Intarabus was a Gaulish god in the pantheon of the Treveri and some neighbouring peoples. His name is known from nine inscriptions from a relatively compact area in what are now Belgium, Luxembourg, western Germany and eastern France. He may have been the tutelary deity of one of the three pagi (subdivisions) of the Treveri. In most cases, Intarabus is invoked alone – without any synthesis to a Roman deity, and without accompanying female deities. However, one inscription invokes him as Mars Intarabus, noting that a fanum and simulacrum of this god had been restored at Trier. Meanwhile, another inscription from Mackwiller in Alsace gives Intarabus the epithet Narius. An inscription at Ernzen in Germany has his name as [In]tarabus, while another from Foy-Noville (now within the town of Bastogne in Belgium), invokes Entarabus in conjunction with the Genius Ollodagus.
A bronze statuette from the Foy-Noville site, identified on the base as Deo Intarabo (in the dative case), depicts the god as a beardless, long-haired man in a tunic, draped with a wolf skin. His raised right hand would presumably have held a spear or some other implement, while his left hand, extended at waist length, is now missing.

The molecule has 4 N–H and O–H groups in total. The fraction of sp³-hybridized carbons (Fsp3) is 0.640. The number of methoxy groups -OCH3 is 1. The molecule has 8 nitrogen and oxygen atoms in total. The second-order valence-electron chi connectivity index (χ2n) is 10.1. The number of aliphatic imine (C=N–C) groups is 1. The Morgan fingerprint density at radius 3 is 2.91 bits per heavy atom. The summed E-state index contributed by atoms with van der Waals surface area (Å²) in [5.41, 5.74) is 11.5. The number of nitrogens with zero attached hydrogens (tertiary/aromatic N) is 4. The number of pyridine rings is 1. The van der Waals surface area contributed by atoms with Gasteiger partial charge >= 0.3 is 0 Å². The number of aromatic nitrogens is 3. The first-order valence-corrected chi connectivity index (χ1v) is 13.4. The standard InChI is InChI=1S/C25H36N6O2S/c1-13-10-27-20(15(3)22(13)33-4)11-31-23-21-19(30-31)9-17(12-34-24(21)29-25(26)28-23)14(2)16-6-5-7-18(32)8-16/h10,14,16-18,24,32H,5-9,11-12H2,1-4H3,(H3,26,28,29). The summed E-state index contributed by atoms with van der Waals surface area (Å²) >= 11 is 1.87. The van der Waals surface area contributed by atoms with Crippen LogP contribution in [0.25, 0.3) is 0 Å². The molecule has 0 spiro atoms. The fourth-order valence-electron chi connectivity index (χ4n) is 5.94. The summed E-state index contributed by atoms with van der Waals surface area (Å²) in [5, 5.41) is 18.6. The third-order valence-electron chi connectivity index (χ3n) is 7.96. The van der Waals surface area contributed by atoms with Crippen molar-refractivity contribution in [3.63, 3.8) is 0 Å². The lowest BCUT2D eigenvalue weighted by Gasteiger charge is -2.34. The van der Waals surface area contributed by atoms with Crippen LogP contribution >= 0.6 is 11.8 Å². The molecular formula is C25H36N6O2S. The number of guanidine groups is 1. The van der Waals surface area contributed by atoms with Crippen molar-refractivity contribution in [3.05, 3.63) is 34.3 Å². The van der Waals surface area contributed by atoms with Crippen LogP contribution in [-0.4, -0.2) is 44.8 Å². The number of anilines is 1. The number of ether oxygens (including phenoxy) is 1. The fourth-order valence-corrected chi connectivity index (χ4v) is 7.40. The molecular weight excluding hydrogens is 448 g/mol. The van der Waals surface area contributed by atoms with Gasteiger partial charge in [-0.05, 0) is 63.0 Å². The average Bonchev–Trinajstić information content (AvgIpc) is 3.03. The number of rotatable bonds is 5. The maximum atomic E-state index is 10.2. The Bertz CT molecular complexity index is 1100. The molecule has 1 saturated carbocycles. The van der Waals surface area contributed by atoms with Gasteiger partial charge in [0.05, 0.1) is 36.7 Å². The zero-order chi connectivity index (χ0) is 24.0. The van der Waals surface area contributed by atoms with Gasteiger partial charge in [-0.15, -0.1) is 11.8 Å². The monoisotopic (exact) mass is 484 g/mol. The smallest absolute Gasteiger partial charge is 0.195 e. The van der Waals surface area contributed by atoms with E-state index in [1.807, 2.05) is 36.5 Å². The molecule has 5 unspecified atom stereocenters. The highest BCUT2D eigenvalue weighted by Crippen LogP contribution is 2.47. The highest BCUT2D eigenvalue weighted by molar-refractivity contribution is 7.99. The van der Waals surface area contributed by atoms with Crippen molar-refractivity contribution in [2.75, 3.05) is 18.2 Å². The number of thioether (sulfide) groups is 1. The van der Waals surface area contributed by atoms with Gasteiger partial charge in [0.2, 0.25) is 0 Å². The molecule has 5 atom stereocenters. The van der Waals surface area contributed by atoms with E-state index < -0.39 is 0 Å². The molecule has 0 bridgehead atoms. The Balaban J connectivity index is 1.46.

The theatre at Echternach appears to have been dedicated to Intarabus, as was an aedicula at Ernzen. A silver ring engraved simply with the name Intarabo (again, in the dative case) was found at Dalheim.
The name ‘Intarabus’ has been characterized as “etymologically obscure”; Xavier Delamarre, however, takes the name to mean entar-abus "Entre-Rivières" (between rivers).
- ^ Nicole Jufer & Thierry Luginbühl (2001). Les dieux gaulois : répertoire des noms de divinités celtiques connus par l'épigraphie, les textes antiques et la toponymie. Paris: Editions Errance. ISBN 2-87772-200-7. (in French)
- ^ Ton Derks (1998). Gods, Temples and Ritual Practices: The Transformation of Religious Ideas and Values in Roman Gaul. Amsterdam University Press. ISBN 978-90-5356-254-3. p.199.
- ^ CIL 13, 03653
- ^ Joan Carbonell Manils and H. Gimeno Pascual. "Un fanum in Turgalium". p.15. In Faventia 27/2, 2005. (in Spanish)
- ^ AE 1957, 0155b
- ^ AE 1978, 0513
- ^ CIL 13, 03632
- ^ David Colling (2011), La statuette d'Intarabus de Foy-Noville, Annales de l'Institut Archéologique du Luxembourg, 145, p. 83-89, ISSN 0776-1244
- ^ a b Drawing of the ring and descriptions as given on a wall plaque at the Musée national d'histoire et d'art, Luxembourg.
- ^ Jean-Luc Bodeux. « Fabuleux bestiaire d'Ardenne ». Le Soir, 23 August 2006. (in French)
- ^ CIL XIII, 3653
- ^ Frank Sear (2006). Roman Theatres: An Architectural Survey. Oxford University Press. ISBN 978-0-19-814469-4. p.210.
- ^ Weihedenkmal des Gottes Intarabus in Ernzen and Kulturgüter in der Region Trier, both concerning reconstructed monuments to Intarabus at Ernzen (with photographs). (in German)
- ^ Bernhard Maier (1998). Dictionary of Celtic Religion and Culture. Boydell & Brewer. ISBN 978-0-85115-660-6. p.158.
- ^ Xavier Delamarre (2003). Dictionnaire de la langue gauloise : Une approche linguistique du vieux-celtique continental, 2e édition. Éditions Errance. ISBN 2-87772-237-6. pp.29, 162. (in French)